Re: [-empyre-] Accidents (was for example)
more than likely i'm having a little moment of panic over semantics here,
but jim's suggestion that....
> a gesture, for instance, if it is remembered, is
> remembered via some inscription of it somewhere (or multiple places) in the
> body. Whether we want to call it writing or inscription or coding or
> whatever, doesn't matter. Aspects of the gesture are coded in the body as
> information, in some way that makes them memorable, ie, recallable, ie,
> decipherable later on as the gesture. Readable later on as the gesture.
> In other words, the information is coded in a language that is inscribable
> and, later, decipherable or readable, amenable to interpretation according
> to some rules regarding the language.
.... seems to reduce gesture - and embodied perception more generally - to a
sort of call-and-response activity linked to a relatively limited repertoire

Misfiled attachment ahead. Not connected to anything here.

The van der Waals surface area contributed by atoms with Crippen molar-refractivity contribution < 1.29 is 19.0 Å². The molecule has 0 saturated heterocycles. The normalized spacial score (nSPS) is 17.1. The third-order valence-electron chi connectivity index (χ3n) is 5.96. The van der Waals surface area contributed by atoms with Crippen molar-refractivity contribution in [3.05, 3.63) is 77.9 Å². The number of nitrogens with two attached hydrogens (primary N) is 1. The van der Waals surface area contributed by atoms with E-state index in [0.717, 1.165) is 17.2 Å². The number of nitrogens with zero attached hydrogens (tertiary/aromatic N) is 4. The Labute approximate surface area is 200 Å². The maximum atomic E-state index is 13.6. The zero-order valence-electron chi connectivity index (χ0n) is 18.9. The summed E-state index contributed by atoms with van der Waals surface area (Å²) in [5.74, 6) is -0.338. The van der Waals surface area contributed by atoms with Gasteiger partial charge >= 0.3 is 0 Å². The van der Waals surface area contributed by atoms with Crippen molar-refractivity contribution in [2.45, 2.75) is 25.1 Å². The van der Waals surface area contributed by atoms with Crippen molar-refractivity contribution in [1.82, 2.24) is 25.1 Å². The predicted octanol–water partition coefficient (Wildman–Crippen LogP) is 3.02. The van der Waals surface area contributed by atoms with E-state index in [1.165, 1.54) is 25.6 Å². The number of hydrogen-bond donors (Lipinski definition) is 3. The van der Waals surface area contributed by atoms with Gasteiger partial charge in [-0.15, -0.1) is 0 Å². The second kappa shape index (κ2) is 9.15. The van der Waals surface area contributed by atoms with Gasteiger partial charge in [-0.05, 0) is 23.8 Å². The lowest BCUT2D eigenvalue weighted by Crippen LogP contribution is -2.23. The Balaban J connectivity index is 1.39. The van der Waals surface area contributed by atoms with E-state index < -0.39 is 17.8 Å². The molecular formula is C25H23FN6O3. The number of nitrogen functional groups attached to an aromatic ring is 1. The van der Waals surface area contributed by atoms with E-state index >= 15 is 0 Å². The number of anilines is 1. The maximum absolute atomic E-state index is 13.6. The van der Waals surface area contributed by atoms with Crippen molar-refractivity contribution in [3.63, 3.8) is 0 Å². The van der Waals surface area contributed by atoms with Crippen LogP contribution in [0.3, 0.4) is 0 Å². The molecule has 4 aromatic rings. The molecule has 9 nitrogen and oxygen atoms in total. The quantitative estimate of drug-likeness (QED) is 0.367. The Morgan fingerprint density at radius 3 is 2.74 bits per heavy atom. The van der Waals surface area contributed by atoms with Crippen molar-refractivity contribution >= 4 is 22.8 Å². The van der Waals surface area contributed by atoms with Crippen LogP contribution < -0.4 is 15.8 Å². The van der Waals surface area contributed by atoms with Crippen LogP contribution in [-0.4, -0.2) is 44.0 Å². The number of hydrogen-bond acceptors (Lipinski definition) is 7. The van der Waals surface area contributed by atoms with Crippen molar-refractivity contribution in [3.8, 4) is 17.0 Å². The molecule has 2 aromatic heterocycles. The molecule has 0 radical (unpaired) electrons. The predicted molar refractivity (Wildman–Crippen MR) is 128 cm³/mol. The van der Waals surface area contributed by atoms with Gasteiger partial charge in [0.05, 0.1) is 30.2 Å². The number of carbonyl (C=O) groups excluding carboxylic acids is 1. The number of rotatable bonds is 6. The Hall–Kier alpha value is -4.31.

of codes - a definitional framework that aims not just to construct the body
but to prescribe 'every possible signifying and countersignifying move as a
selection from a repertoire of possible permutations on a limited set of
.... that last little bit is lifted from Brian Massumi's 'Parables for the
Virtual', and i'm roping him in here because he argues much more eloquently
than i do against frameworks which propose a determinitive structure (i.e. a
code) first, and movement or gesture second. these sort of models leave no
room for change - qualitative material transformation. in other words they
suggest that embodiedness itself is historically static and the only things
that change are the codes/inscriptions that make it legible.
> the human perceptual crevice is only a sliver of temporal and spatial
i'd agree - and given this it seems a bit optimistic to suggest that sensory
information is coded and readable like any other language
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